Protests planned as Sudan military tightens grip after coup
The coup has drawn international criticism and massive protests in the streets of Khartoum and elsewhere in the country.The takeover upended the countrys fragile planned transition to democratic rule, more than two years after a popular uprising forced the removal of longtime autocrat Omar al-Bashir and his Islamist government.Saturdays protests were called by the Sudanese Professionals Association and the so-called Resistance Committees.
Thursday's move angered the pro-democracy alliance and frustrated the U.S. and other countries that have urged the generals to reverse their coup.
The Sudanese military seized power Oct. 25, dissolving the transitional government and arresting dozens of officials and politicians. The coup has drawn international criticism and massive protests in the streets of Khartoum and elsewhere in the country.
The takeover upended the country's fragile planned transition to democratic rule, more than two years after a popular uprising forced the removal of longtime autocrat Omar al-Bashir and his Islamist government.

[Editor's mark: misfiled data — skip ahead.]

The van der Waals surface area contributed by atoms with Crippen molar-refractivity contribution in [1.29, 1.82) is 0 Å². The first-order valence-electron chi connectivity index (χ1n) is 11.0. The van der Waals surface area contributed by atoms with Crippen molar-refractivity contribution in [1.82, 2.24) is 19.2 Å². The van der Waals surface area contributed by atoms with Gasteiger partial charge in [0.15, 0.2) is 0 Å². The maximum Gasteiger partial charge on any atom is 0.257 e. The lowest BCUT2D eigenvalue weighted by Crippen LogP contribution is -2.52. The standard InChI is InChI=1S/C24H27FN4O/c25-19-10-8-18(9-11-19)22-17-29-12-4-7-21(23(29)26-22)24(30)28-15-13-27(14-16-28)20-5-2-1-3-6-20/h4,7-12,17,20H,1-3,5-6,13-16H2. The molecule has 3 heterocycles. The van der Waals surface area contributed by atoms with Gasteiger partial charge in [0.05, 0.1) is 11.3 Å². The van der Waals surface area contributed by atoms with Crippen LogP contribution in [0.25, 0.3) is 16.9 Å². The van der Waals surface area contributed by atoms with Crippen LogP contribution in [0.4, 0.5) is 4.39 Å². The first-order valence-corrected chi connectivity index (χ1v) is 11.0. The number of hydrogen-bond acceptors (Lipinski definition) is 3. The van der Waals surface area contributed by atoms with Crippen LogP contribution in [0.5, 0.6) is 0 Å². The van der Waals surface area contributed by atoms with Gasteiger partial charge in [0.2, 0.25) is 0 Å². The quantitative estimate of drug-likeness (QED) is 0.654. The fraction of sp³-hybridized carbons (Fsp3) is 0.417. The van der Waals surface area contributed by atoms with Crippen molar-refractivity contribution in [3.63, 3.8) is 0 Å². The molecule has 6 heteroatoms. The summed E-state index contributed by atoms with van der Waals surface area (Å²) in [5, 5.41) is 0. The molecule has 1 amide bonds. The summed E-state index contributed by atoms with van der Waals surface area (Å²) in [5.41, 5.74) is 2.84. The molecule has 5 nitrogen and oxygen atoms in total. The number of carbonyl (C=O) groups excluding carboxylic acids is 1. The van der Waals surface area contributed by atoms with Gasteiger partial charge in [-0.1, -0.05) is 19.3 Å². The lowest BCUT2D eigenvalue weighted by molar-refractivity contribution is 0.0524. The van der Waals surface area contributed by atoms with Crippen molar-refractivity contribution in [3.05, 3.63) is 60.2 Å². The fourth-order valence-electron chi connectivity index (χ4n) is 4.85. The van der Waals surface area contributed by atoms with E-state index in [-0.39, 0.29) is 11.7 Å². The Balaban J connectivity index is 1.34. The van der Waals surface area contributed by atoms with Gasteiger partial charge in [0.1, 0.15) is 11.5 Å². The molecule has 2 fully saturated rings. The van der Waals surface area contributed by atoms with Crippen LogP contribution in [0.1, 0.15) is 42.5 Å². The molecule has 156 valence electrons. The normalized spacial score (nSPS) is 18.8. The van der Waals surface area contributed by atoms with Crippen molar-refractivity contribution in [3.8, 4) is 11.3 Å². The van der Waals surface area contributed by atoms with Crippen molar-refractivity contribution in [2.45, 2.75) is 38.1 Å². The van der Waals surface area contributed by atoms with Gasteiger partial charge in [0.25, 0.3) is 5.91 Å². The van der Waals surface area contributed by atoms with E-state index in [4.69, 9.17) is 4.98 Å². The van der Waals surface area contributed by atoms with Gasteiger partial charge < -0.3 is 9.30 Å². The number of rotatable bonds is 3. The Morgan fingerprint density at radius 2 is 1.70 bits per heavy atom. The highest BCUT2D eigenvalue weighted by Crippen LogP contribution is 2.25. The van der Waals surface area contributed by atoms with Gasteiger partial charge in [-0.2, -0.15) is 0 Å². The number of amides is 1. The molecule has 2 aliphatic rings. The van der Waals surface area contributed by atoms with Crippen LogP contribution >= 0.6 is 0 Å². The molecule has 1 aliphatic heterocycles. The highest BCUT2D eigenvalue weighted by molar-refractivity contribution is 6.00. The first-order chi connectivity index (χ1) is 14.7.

Saturday's protests were called by the Sudanese Professionals' Association and the so-called Resistance Committees. Both groups were primary forces behind a popular the uprising against al-Bashir in April 2019. Other political parties and movements joined the call.
Both groups have opposed the return to the power-sharing deal that established the deposed transitional government late in 2019. They demand the handover of the government to civilians to lead the transition to democracy.
The U.N. envoy in Sudan, Volker Perthes, urged security forces to "exercise utmost restraint" during the planned protests and called for demonstrators to "maintain the principle of peaceful protest." Since the takeover, at least 14 anti-coup protesters have been killed due to excessive force used by the country's security forces, according to Sudanese doctors and the United Nations.
Ongoing mediation efforts seek to find a way out of the crisis.
Perthes said he held "good discussions" Friday with representatives from the resistance committees in Khartoum, civil society activists and Mohammed Hassan al-Taishi, who was a civilian member of the dissolved sovereign council. Nasredeen Abdulbari, justice minister of the deposed government, also took part.
(This story has not been edited by Devdiscourse staff and is auto-generated from a syndicated feed.)